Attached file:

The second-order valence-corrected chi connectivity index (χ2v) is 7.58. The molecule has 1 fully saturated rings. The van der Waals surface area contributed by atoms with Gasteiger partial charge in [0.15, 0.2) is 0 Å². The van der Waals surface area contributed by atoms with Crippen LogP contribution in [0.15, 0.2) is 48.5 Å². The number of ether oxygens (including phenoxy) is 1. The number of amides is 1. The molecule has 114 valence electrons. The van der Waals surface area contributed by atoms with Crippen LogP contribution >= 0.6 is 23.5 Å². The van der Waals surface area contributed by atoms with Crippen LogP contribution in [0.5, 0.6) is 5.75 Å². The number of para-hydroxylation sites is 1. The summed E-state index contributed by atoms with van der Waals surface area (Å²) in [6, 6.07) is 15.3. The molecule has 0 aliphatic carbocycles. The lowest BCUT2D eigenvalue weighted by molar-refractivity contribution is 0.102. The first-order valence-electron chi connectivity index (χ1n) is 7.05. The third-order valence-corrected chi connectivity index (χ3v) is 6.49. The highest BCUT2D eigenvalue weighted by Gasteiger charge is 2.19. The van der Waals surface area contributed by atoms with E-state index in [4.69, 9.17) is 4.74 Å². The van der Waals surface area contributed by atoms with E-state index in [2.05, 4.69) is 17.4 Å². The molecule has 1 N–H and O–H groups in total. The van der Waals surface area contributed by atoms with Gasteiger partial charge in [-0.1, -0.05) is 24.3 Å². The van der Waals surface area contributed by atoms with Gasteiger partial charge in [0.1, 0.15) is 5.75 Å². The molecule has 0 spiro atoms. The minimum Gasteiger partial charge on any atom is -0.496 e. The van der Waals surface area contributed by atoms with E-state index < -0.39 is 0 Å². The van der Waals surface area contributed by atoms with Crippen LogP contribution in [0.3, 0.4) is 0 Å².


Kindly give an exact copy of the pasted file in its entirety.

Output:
The second-order valence-corrected chi connectivity index (χ2v) is 7.58. The molecule has 1 fully saturated rings. The van der Waals surface area contributed by atoms with Gasteiger partial charge in [0.15, 0.2) is 0 Å². The van der Waals surface area contributed by atoms with Crippen LogP contribution in [0.15, 0.2) is 48.5 Å². The number of ether oxygens (including phenoxy) is 1. The number of amides is 1. The molecule has 114 valence electrons. The van der Waals surface area contributed by atoms with Crippen LogP contribution >= 0.6 is 23.5 Å². The van der Waals surface area contributed by atoms with Crippen LogP contribution in [0.5, 0.6) is 5.75 Å². The number of para-hydroxylation sites is 1. The summed E-state index contributed by atoms with van der Waals surface area (Å²) in [6, 6.07) is 15.3. The molecule has 0 aliphatic carbocycles. The lowest BCUT2D eigenvalue weighted by molar-refractivity contribution is 0.102. The first-order valence-electron chi connectivity index (χ1n) is 7.05. The third-order valence-corrected chi connectivity index (χ3v) is 6.49. The highest BCUT2D eigenvalue weighted by Gasteiger charge is 2.19. The van der Waals surface area contributed by atoms with E-state index in [4.69, 9.17) is 4.74 Å². The van der Waals surface area contributed by atoms with E-state index in [2.05, 4.69) is 17.4 Å². The molecule has 1 N–H and O–H groups in total. The van der Waals surface area contributed by atoms with Gasteiger partial charge in [-0.1, -0.05) is 24.3 Å². The van der Waals surface area contributed by atoms with Gasteiger partial charge in [0.1, 0.15) is 5.75 Å². The molecule has 0 spiro atoms. The minimum Gasteiger partial charge on any atom is -0.496 e. The van der Waals surface area contributed by atoms with E-state index < -0.39 is 0 Å². The van der Waals surface area contributed by atoms with Crippen LogP contribution in [0.3, 0.4) is 0 Å².